Scope Deconstruction Reduces Mistakes

PROJECT MANAGEMENT has always been and will always be more of an art than a science, no matter how many metrics we apply to our actions and reactions. Even when our profession evolves into one that manages processes more than actual projects, well still be responsible for the encompassing shell of the overall project, and well still have to define the project completion milestones that drive all other

PROJECT MANAGEMENT has always been and will always be more of an art than a science, no matter how many metrics we apply to our actions and reactions. Even when our profession evolves into one that manages processes more than actual projects, we’ll still be responsible for the encompassing shell of the overall project, and we’ll still have to define the project completion milestones that drive all other dependent parts.

At that point, understanding the mysteries of job scope deconstruction will become even more important than it is now. Scope deconstruction is about taking a macro view of the job by looking at it in micro-fashion, from the bottom up instead of the top down. Process management is about macro-management through micro-focus actions, being able to juggle hundreds of balls not just in the air but keeping them in sequential order while doing so.

Scope deconstruction is not simply an examination of the terms and conditions as defined within the job scope, which is usually combined within the general conditions of the bid documents, or the actual contract documents. It is a two-part methodology designed to keep bidding mistakes at a minimum and then to help ensure timely contract compliance once the job is won and the initial paperwork is signed.

You and your estimator need to look for the job scope’s landmines, which will be in the specification manuals and on the plans as well. If you think that what is on the plans reflects the scope as defined as part of the general conditions, then you’ve obviously never been bitten by the catch-all language of AIA boilerplate that architects always use and enforce.

If a job is large enough to have a set of specifications and bidding documents, it always has CYA language that usually reads, “... the contractor shall provide labor and materials to proffer a complete job to the owner,” or some such sentence. That means that it doesn’t matter if the architect or engineer misses something on the plans or specs. You’ll still have to provide whatever it is if it’s needed to provide a complete system installed to the owner. This is a primary, but not the only, example of why you need a detailed pre-bid scope deconstruction.

Some examples of other pre-bid items are shading-of-liability issues such as encountering “rock,” which can be defined as any boulder from basketball- to house-size that you’ll have to eat if encountered, or replacing unsuitable subsoil that their geo-survey missed. It might include labor disputes caused by other contractors, unusually long periods of inclement weather during the contract period, or scope overlap such as who actually cuts and patches all holes needed for your systems during construction.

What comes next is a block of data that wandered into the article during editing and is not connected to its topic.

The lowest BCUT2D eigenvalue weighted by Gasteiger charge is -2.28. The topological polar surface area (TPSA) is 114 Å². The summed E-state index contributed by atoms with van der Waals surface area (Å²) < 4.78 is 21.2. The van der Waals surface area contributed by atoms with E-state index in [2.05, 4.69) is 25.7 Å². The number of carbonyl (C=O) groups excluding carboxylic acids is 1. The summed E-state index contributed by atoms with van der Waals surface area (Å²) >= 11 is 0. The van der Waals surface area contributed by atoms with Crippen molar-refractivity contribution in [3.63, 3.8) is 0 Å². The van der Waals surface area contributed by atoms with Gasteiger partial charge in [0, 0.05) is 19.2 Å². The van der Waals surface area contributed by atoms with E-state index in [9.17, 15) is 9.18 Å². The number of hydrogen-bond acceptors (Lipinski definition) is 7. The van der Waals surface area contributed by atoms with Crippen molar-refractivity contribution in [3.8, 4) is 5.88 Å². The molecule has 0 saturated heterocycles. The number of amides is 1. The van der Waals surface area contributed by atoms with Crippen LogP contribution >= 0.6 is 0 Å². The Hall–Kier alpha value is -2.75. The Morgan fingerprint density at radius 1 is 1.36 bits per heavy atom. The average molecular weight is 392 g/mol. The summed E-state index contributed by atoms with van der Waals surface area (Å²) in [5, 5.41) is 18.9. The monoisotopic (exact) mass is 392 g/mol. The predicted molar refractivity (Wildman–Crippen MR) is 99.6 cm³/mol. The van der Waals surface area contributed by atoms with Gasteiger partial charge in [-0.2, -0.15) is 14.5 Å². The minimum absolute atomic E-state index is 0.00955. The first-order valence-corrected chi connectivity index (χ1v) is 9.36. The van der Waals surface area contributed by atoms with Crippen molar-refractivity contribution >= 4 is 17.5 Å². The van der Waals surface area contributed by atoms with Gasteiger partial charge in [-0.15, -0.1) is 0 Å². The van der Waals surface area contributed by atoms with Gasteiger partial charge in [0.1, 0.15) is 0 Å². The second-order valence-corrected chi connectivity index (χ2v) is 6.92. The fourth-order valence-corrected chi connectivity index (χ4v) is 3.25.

The reason for pre-bid scope deconstruction is to visualize what is going to be actually required of you contractually, not what is “industry standard” in most other circumstances or on most other jobs of a similar nature. After the bid is won, then you’ll need to do another, completely different scope deconstruction to obtain assembly-level Work Breakdown Structures.

During the estimate you can get away with reasonably good guesses about how much labor and material this or that might take. When the contract is in hand, you’ll need to re-crawl the plans and specs with the proverbial fine tooth comb, working your way up from individual component parts and pieces, creating sub-assembly, assembly and system-wide WBSs. When you have these WBSs in hand, then you can match the work required to the job start and finish dates and then extrapolate that information into your Schedule of Values.

I always like to use a color-coded system for my scope deconstructions, either on colored paper or using colored Post-it tabs. I use green to denominate my ordinary 9-to-5 labor; yellow for anticipated overtime or specialized in-house labor; orange for subcontractors; blue for supply-side (air, water, gas) materials; red for return-side materials; and light purple for all other impact factors such as fixtures and equipment and required outside consultancy services such as hiring someone to seal as-built drawings.

I’ve found that doing this helps prevent silly mistakes on my part, such as accidentally assigning the controls in-house instead of as a subcontractor or putting in-house heliarc welding as ordinary labor instead of higher-dollar specialized labor.

It really doesn’t matter what system you use to deconstruct the scope down to its molecular level and then build it back up to a solid plan. Just make sure that every single item down to the last screw or fitting is both accounted for and then traceable as it flows through the job costing and scheduling path.

Kent Craig is a second-generation mechanical contractor and project manager with unlimited Master’s licenses in boilers, air conditioning, heating and plumbing. He can be reached via e-mail at [email protected] or by calling 919/851-9550.